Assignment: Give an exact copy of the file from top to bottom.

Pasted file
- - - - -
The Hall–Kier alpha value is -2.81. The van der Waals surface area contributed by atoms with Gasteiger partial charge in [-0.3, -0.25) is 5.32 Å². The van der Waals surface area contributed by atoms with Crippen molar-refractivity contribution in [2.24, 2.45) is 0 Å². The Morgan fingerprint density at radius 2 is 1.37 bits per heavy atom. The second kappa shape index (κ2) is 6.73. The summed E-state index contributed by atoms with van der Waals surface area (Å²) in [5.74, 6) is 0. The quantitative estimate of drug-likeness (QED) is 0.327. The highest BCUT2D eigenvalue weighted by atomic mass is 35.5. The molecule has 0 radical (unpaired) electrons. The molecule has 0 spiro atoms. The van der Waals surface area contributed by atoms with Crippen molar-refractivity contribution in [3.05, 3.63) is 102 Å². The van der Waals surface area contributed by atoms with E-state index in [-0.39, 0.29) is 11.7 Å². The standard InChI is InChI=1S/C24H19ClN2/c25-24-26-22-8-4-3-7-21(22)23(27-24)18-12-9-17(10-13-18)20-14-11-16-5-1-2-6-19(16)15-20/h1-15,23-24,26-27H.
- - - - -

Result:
The Hall–Kier alpha value is -2.81. The van der Waals surface area contributed by atoms with Gasteiger partial charge in [-0.3, -0.25) is 5.32 Å². The van der Waals surface area contributed by atoms with Crippen molar-refractivity contribution in [2.24, 2.45) is 0 Å². The Morgan fingerprint density at radius 2 is 1.37 bits per heavy atom. The second kappa shape index (κ2) is 6.73. The summed E-state index contributed by atoms with van der Waals surface area (Å²) in [5.74, 6) is 0. The quantitative estimate of drug-likeness (QED) is 0.327. The highest BCUT2D eigenvalue weighted by atomic mass is 35.5. The molecule has 0 radical (unpaired) electrons. The molecule has 0 spiro atoms. The van der Waals surface area contributed by atoms with Crippen molar-refractivity contribution in [3.05, 3.63) is 102 Å². The van der Waals surface area contributed by atoms with E-state index in [-0.39, 0.29) is 11.7 Å². The standard InChI is InChI=1S/C24H19ClN2/c25-24-26-22-8-4-3-7-21(22)23(27-24)18-12-9-17(10-13-18)20-14-11-16-5-1-2-6-19(16)15-20/h1-15,23-24,26-27H.